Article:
There are a few ways to pay for expenses directly with your HSA funds:

  • HSA debit card.
  • Checks.
  • Online payments.

If you pay for an HSA-eligible expense out of pocket, you can reimburse yourself later. The reimbursement process varies depending on your HSA administrator. You typically don’t have to provide receipts or other documentation. But you should maintain those records in case of an IRS audit.

Frequently asked questions (FAQs)

An HSA is a considerable advantage. But an HDHP often is not. Depending on your health care needs, a high deductible can be very costly. You might not be able to recoup those expenses through the benefits of an HSA.

Yes, an HSA can function as a retirement account. In fact, it’s more flexible than an IRA or 401(k) in some ways. You can make withdrawals for any reason without penalty once you turn 65. You just need to pay income tax. That’s essentially how a traditional 401(k) or IRA works.

HSAs also have the added benefit of untaxed withdrawals for qualified medical expenses.

Yes, dental care is included on the IRS list of qualified medical expenses.

No, you generally can’t use your HSA to pay for a gym or health club membership.

Blueprint is an independent publisher and comparison service, not an investment advisor. The information provided is for educational purposes only and we encourage you to seek personalized advice from qualified professionals regarding specific financial decisions. Past performance is not indicative of future results.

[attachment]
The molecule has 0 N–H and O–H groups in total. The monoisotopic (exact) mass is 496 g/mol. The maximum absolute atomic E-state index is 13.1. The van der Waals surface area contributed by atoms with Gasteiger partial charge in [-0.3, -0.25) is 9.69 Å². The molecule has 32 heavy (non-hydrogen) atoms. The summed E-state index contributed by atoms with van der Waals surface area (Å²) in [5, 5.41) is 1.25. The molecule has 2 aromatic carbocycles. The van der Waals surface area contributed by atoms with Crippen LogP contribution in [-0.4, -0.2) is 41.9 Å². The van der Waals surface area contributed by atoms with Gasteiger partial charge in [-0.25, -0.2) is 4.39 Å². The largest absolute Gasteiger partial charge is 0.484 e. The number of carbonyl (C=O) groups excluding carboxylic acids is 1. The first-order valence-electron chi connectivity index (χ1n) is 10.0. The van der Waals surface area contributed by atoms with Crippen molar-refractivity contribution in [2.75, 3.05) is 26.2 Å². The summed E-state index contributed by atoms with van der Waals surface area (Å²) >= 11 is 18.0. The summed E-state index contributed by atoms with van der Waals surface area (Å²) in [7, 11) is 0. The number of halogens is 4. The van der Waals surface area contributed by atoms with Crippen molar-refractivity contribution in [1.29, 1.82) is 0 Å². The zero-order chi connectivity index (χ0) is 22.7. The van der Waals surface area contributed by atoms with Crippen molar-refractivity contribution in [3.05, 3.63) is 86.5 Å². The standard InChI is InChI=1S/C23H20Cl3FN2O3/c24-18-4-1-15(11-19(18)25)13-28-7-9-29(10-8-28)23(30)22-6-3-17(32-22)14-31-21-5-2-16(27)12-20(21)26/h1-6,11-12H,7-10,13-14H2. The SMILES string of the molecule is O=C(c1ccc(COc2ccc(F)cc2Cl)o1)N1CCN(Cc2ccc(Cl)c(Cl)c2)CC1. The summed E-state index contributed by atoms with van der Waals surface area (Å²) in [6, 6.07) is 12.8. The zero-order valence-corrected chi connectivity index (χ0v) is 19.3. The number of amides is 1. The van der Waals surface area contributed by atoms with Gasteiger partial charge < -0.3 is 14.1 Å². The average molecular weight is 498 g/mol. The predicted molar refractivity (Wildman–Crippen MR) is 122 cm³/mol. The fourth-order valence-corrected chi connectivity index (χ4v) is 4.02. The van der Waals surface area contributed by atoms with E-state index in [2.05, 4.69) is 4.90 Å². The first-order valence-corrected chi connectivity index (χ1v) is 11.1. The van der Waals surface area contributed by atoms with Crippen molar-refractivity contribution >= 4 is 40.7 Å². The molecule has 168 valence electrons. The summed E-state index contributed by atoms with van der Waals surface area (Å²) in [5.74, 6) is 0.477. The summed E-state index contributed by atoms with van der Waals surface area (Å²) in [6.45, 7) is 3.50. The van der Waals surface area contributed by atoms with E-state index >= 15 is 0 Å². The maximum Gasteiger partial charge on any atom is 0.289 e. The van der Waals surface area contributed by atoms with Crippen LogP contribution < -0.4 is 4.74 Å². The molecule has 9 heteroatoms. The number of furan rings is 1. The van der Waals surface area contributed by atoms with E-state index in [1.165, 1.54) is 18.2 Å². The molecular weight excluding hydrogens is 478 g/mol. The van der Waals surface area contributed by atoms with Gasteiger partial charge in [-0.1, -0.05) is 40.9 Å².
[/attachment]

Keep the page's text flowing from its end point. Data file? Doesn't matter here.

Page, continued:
Blueprint has an advertiser disclosure policy. The opinions, analyses, reviews or recommendations expressed in this article are those of the Blueprint editorial staff alone. Blueprint adheres to strict editorial integrity standards. The information is accurate as of the publish date, but always check the provider’s website for the most current information.

Erin Gobler

BLUEPRINT

Erin is a personal finance expert and journalist who has been writing online for nearly a decade. Her passion for teaching others about personal finance came from her own experience of learning to manage her money in a better way. Erin’s work has appeared in major financial publications, including Fox Business, Time, Credit Karma, and more.

Joel Anderson

BLUEPRINT

Joel Anderson is a business writer who has been living and working in Los Angeles for over a decade. His work has appeared on sites like MSN.com, GoBankingRates and Equities.com, writing about subjects ranging from basic investing knowledge to tech start-ups. He’s focused on spreading financial literacy with his work, helping more people learn how to make their money work for them.

Hannah Alberstadt is the deputy editor of investing and retirement at 91Ӱ Blueprint. She was most recently a copy editor at The Hill and previously worked in the online legal and financial content spaces, including at Student Loan Hero and LendingTree. She holds bachelor's and master's degrees in English literature, as well as a J.D. Hannah devotes most of her free time to cat rescue.